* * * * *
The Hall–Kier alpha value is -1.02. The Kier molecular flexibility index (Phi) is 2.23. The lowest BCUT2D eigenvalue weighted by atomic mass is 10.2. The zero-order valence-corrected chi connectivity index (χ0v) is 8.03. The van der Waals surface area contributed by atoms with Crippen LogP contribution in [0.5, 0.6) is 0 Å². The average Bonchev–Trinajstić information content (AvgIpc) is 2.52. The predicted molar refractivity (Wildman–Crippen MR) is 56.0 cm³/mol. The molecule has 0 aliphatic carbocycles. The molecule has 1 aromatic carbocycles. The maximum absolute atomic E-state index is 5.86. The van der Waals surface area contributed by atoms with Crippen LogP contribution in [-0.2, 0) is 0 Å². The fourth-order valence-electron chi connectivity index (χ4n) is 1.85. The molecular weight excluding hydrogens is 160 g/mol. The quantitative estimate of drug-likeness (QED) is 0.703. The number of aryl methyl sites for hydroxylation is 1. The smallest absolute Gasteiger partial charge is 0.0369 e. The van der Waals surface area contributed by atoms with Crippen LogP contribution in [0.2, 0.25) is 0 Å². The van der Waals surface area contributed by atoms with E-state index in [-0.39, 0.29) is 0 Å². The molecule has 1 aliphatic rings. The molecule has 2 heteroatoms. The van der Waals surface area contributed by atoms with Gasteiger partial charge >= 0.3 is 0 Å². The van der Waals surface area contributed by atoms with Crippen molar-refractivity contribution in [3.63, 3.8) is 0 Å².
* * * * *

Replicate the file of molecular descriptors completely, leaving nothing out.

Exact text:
The Hall–Kier alpha value is -1.02. The Kier molecular flexibility index (Phi) is 2.23. The lowest BCUT2D eigenvalue weighted by atomic mass is 10.2. The zero-order valence-corrected chi connectivity index (χ0v) is 8.03. The van der Waals surface area contributed by atoms with Crippen LogP contribution in [0.5, 0.6) is 0 Å². The average Bonchev–Trinajstić information content (AvgIpc) is 2.52. The predicted molar refractivity (Wildman–Crippen MR) is 56.0 cm³/mol. The molecule has 0 aliphatic carbocycles. The molecule has 1 aromatic carbocycles. The maximum absolute atomic E-state index is 5.86. The van der Waals surface area contributed by atoms with Crippen LogP contribution in [-0.2, 0) is 0 Å². The fourth-order valence-electron chi connectivity index (χ4n) is 1.85. The molecular weight excluding hydrogens is 160 g/mol. The quantitative estimate of drug-likeness (QED) is 0.703. The number of aryl methyl sites for hydroxylation is 1. The smallest absolute Gasteiger partial charge is 0.0369 e. The van der Waals surface area contributed by atoms with Crippen LogP contribution in [0.2, 0.25) is 0 Å². The van der Waals surface area contributed by atoms with E-state index in [-0.39, 0.29) is 0 Å². The molecule has 1 aliphatic rings. The molecule has 2 heteroatoms. The van der Waals surface area contributed by atoms with Gasteiger partial charge >= 0.3 is 0 Å². The van der Waals surface area contributed by atoms with Crippen molar-refractivity contribution in [3.63, 3.8) is 0 Å².